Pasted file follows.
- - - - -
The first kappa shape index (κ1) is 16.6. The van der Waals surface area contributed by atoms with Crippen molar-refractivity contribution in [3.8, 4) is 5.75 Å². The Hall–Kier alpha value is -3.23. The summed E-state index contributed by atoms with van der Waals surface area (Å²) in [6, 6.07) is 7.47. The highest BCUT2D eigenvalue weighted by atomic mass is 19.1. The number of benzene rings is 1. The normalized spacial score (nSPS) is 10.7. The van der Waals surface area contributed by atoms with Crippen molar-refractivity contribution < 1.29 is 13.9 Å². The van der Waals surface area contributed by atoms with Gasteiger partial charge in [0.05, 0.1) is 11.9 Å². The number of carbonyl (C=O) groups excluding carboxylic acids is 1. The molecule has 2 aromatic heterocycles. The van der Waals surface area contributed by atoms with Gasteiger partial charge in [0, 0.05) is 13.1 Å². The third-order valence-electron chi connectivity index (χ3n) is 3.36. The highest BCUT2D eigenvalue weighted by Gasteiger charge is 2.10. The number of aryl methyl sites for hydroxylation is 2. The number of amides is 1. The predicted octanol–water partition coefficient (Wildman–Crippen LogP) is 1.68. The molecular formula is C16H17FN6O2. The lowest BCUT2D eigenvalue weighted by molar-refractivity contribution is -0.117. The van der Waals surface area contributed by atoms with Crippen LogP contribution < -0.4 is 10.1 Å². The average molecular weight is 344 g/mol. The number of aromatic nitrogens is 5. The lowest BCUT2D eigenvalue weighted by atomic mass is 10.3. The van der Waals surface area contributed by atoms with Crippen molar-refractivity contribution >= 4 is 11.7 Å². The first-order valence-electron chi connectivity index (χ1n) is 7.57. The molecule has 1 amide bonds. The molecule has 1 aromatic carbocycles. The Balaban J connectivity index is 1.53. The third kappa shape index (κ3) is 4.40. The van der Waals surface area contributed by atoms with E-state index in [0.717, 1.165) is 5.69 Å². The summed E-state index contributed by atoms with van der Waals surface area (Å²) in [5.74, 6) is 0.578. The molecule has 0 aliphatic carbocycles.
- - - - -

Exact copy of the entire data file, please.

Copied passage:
The first kappa shape index (κ1) is 16.6. The van der Waals surface area contributed by atoms with Crippen molar-refractivity contribution in [3.8, 4) is 5.75 Å². The Hall–Kier alpha value is -3.23. The summed E-state index contributed by atoms with van der Waals surface area (Å²) in [6, 6.07) is 7.47. The highest BCUT2D eigenvalue weighted by atomic mass is 19.1. The number of benzene rings is 1. The normalized spacial score (nSPS) is 10.7. The van der Waals surface area contributed by atoms with Crippen molar-refractivity contribution < 1.29 is 13.9 Å². The van der Waals surface area contributed by atoms with Gasteiger partial charge in [0.05, 0.1) is 11.9 Å². The number of carbonyl (C=O) groups excluding carboxylic acids is 1. The molecule has 2 aromatic heterocycles. The van der Waals surface area contributed by atoms with Gasteiger partial charge in [0, 0.05) is 13.1 Å². The third-order valence-electron chi connectivity index (χ3n) is 3.36. The highest BCUT2D eigenvalue weighted by Gasteiger charge is 2.10. The number of aryl methyl sites for hydroxylation is 2. The number of amides is 1. The predicted octanol–water partition coefficient (Wildman–Crippen LogP) is 1.68. The molecular formula is C16H17FN6O2. The lowest BCUT2D eigenvalue weighted by molar-refractivity contribution is -0.117. The van der Waals surface area contributed by atoms with Crippen LogP contribution < -0.4 is 10.1 Å². The average molecular weight is 344 g/mol. The number of aromatic nitrogens is 5. The lowest BCUT2D eigenvalue weighted by atomic mass is 10.3. The van der Waals surface area contributed by atoms with Crippen molar-refractivity contribution >= 4 is 11.7 Å². The first-order valence-electron chi connectivity index (χ1n) is 7.57. The molecule has 1 amide bonds. The molecule has 1 aromatic carbocycles. The Balaban J connectivity index is 1.53. The third kappa shape index (κ3) is 4.40. The van der Waals surface area contributed by atoms with E-state index in [0.717, 1.165) is 5.69 Å². The summed E-state index contributed by atoms with van der Waals surface area (Å²) in [5.74, 6) is 0.578. The molecule has 0 aliphatic carbocycles.